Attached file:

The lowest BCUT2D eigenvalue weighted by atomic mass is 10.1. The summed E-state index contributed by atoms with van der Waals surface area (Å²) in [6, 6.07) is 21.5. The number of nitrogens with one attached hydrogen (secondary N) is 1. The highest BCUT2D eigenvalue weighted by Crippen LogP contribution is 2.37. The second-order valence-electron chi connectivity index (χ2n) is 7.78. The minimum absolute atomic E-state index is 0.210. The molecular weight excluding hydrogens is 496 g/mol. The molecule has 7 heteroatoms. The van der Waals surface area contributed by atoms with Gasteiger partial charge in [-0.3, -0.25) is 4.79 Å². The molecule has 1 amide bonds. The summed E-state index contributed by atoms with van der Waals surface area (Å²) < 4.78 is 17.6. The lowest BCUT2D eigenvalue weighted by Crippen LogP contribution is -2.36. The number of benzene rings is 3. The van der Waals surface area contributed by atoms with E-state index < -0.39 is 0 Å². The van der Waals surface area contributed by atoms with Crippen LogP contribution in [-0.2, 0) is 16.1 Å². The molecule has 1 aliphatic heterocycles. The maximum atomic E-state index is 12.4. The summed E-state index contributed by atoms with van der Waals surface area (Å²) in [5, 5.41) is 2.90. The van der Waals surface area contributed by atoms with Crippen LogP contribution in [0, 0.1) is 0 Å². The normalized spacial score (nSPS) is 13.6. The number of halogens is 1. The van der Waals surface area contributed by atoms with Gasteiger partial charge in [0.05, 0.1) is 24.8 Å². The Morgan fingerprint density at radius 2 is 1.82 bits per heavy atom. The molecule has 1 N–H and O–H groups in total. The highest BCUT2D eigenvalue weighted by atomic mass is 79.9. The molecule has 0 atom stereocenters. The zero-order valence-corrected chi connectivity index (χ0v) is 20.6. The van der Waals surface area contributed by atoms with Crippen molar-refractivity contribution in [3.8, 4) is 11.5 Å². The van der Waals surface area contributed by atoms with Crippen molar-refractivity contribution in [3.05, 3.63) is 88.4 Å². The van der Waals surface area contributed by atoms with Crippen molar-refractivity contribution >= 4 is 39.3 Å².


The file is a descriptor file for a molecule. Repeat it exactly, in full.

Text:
The lowest BCUT2D eigenvalue weighted by atomic mass is 10.1. The summed E-state index contributed by atoms with van der Waals surface area (Å²) in [6, 6.07) is 21.5. The number of nitrogens with one attached hydrogen (secondary N) is 1. The highest BCUT2D eigenvalue weighted by Crippen LogP contribution is 2.37. The second-order valence-electron chi connectivity index (χ2n) is 7.78. The minimum absolute atomic E-state index is 0.210. The molecular weight excluding hydrogens is 496 g/mol. The molecule has 7 heteroatoms. The van der Waals surface area contributed by atoms with Gasteiger partial charge in [-0.3, -0.25) is 4.79 Å². The molecule has 1 amide bonds. The summed E-state index contributed by atoms with van der Waals surface area (Å²) < 4.78 is 17.6. The lowest BCUT2D eigenvalue weighted by Crippen LogP contribution is -2.36. The number of benzene rings is 3. The van der Waals surface area contributed by atoms with E-state index < -0.39 is 0 Å². The van der Waals surface area contributed by atoms with Crippen LogP contribution in [-0.2, 0) is 16.1 Å². The molecule has 1 aliphatic heterocycles. The maximum atomic E-state index is 12.4. The summed E-state index contributed by atoms with van der Waals surface area (Å²) in [5, 5.41) is 2.90. The van der Waals surface area contributed by atoms with Crippen LogP contribution in [0, 0.1) is 0 Å². The normalized spacial score (nSPS) is 13.6. The number of halogens is 1. The van der Waals surface area contributed by atoms with Gasteiger partial charge in [0.05, 0.1) is 24.8 Å². The Morgan fingerprint density at radius 2 is 1.82 bits per heavy atom. The molecule has 1 N–H and O–H groups in total. The highest BCUT2D eigenvalue weighted by atomic mass is 79.9. The molecule has 0 atom stereocenters. The zero-order valence-corrected chi connectivity index (χ0v) is 20.6. The van der Waals surface area contributed by atoms with Crippen molar-refractivity contribution in [3.8, 4) is 11.5 Å². The van der Waals surface area contributed by atoms with Crippen molar-refractivity contribution in [3.05, 3.63) is 88.4 Å². The van der Waals surface area contributed by atoms with Crippen molar-refractivity contribution >= 4 is 39.3 Å².